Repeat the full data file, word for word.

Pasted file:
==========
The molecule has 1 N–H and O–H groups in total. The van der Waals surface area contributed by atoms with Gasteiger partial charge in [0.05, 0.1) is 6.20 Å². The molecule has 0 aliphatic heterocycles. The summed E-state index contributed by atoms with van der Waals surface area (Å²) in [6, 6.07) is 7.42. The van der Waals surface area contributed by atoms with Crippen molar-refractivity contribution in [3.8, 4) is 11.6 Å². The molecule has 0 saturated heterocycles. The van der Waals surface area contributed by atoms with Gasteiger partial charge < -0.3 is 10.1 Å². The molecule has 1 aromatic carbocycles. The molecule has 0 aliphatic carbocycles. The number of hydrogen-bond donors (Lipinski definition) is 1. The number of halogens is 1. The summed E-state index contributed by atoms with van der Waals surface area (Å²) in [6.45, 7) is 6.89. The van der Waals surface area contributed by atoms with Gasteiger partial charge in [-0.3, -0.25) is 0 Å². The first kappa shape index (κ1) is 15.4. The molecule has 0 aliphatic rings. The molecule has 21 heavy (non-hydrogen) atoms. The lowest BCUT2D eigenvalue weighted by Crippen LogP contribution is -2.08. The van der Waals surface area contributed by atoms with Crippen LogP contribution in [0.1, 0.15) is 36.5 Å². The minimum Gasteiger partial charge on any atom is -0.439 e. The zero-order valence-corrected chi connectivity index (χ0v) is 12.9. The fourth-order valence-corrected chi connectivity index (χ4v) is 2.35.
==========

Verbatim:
The molecule has 1 N–H and O–H groups in total. The van der Waals surface area contributed by atoms with Gasteiger partial charge in [0.05, 0.1) is 6.20 Å². The molecule has 0 aliphatic heterocycles. The summed E-state index contributed by atoms with van der Waals surface area (Å²) in [6, 6.07) is 7.42. The van der Waals surface area contributed by atoms with Crippen molar-refractivity contribution in [3.8, 4) is 11.6 Å². The molecule has 0 saturated heterocycles. The van der Waals surface area contributed by atoms with Gasteiger partial charge < -0.3 is 10.1 Å². The molecule has 1 aromatic carbocycles. The molecule has 0 aliphatic carbocycles. The number of hydrogen-bond donors (Lipinski definition) is 1. The number of halogens is 1. The summed E-state index contributed by atoms with van der Waals surface area (Å²) in [6.45, 7) is 6.89. The van der Waals surface area contributed by atoms with Gasteiger partial charge in [-0.3, -0.25) is 0 Å². The first kappa shape index (κ1) is 15.4. The molecule has 0 aliphatic rings. The molecule has 21 heavy (non-hydrogen) atoms. The lowest BCUT2D eigenvalue weighted by Crippen LogP contribution is -2.08. The van der Waals surface area contributed by atoms with Crippen LogP contribution in [0.1, 0.15) is 36.5 Å². The minimum Gasteiger partial charge on any atom is -0.439 e. The zero-order valence-corrected chi connectivity index (χ0v) is 12.9. The fourth-order valence-corrected chi connectivity index (χ4v) is 2.35.